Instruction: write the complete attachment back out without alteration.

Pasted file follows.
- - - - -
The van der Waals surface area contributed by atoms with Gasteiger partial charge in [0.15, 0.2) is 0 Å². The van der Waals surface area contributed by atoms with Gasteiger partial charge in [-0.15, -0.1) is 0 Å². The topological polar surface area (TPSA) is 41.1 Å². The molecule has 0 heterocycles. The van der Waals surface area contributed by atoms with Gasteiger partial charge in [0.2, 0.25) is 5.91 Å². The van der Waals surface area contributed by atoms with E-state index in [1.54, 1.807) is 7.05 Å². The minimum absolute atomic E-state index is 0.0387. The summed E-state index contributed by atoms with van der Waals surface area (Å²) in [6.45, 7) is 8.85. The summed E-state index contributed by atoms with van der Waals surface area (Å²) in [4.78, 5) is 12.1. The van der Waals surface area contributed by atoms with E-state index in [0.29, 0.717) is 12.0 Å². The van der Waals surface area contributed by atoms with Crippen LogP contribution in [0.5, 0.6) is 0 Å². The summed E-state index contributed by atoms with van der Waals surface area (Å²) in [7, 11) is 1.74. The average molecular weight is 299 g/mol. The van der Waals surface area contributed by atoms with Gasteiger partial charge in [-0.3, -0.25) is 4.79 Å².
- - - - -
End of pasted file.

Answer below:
The van der Waals surface area contributed by atoms with Gasteiger partial charge in [0.15, 0.2) is 0 Å². The van der Waals surface area contributed by atoms with Gasteiger partial charge in [-0.15, -0.1) is 0 Å². The topological polar surface area (TPSA) is 41.1 Å². The molecule has 0 heterocycles. The van der Waals surface area contributed by atoms with Gasteiger partial charge in [0.2, 0.25) is 5.91 Å². The van der Waals surface area contributed by atoms with E-state index in [1.54, 1.807) is 7.05 Å². The minimum absolute atomic E-state index is 0.0387. The summed E-state index contributed by atoms with van der Waals surface area (Å²) in [6.45, 7) is 8.85. The summed E-state index contributed by atoms with van der Waals surface area (Å²) in [4.78, 5) is 12.1. The van der Waals surface area contributed by atoms with E-state index in [0.29, 0.717) is 12.0 Å². The van der Waals surface area contributed by atoms with Crippen LogP contribution in [0.5, 0.6) is 0 Å². The summed E-state index contributed by atoms with van der Waals surface area (Å²) in [7, 11) is 1.74. The average molecular weight is 299 g/mol. The van der Waals surface area contributed by atoms with Gasteiger partial charge in [-0.3, -0.25) is 4.79 Å².